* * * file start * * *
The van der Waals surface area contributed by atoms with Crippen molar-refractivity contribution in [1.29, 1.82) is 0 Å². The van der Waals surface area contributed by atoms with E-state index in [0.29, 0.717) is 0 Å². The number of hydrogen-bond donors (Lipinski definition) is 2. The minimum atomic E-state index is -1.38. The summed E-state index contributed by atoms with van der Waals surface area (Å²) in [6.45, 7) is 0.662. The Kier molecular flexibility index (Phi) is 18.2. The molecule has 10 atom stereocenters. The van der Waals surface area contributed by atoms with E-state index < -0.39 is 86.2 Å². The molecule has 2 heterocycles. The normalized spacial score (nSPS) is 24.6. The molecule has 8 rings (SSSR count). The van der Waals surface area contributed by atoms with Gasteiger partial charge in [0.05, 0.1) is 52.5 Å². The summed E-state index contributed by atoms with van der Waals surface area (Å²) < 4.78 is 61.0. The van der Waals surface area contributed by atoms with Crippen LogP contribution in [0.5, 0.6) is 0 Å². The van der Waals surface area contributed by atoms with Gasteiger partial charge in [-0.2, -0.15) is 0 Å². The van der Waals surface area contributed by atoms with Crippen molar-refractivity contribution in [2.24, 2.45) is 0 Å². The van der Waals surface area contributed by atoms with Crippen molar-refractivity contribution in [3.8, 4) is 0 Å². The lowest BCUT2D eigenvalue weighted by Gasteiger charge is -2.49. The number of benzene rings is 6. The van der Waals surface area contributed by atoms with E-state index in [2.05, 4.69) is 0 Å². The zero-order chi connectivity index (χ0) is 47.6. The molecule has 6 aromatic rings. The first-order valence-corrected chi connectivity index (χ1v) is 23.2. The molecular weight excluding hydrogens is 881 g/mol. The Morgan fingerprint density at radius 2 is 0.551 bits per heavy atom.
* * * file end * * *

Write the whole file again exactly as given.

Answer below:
The van der Waals surface area contributed by atoms with Crippen molar-refractivity contribution in [1.29, 1.82) is 0 Å². The van der Waals surface area contributed by atoms with E-state index in [0.29, 0.717) is 0 Å². The number of hydrogen-bond donors (Lipinski definition) is 2. The minimum atomic E-state index is -1.38. The summed E-state index contributed by atoms with van der Waals surface area (Å²) in [6.45, 7) is 0.662. The Kier molecular flexibility index (Phi) is 18.2. The molecule has 10 atom stereocenters. The van der Waals surface area contributed by atoms with E-state index < -0.39 is 86.2 Å². The molecule has 2 heterocycles. The normalized spacial score (nSPS) is 24.6. The molecule has 8 rings (SSSR count). The van der Waals surface area contributed by atoms with Gasteiger partial charge in [0.05, 0.1) is 52.5 Å². The summed E-state index contributed by atoms with van der Waals surface area (Å²) < 4.78 is 61.0. The van der Waals surface area contributed by atoms with Crippen LogP contribution in [0.5, 0.6) is 0 Å². The van der Waals surface area contributed by atoms with Gasteiger partial charge in [-0.2, -0.15) is 0 Å². The van der Waals surface area contributed by atoms with Crippen molar-refractivity contribution in [2.24, 2.45) is 0 Å². The van der Waals surface area contributed by atoms with Crippen molar-refractivity contribution in [3.8, 4) is 0 Å². The lowest BCUT2D eigenvalue weighted by Gasteiger charge is -2.49. The number of benzene rings is 6. The van der Waals surface area contributed by atoms with E-state index in [2.05, 4.69) is 0 Å². The zero-order chi connectivity index (χ0) is 47.6. The molecule has 6 aromatic rings. The first-order valence-corrected chi connectivity index (χ1v) is 23.2. The molecular weight excluding hydrogens is 881 g/mol. The Morgan fingerprint density at radius 2 is 0.551 bits per heavy atom.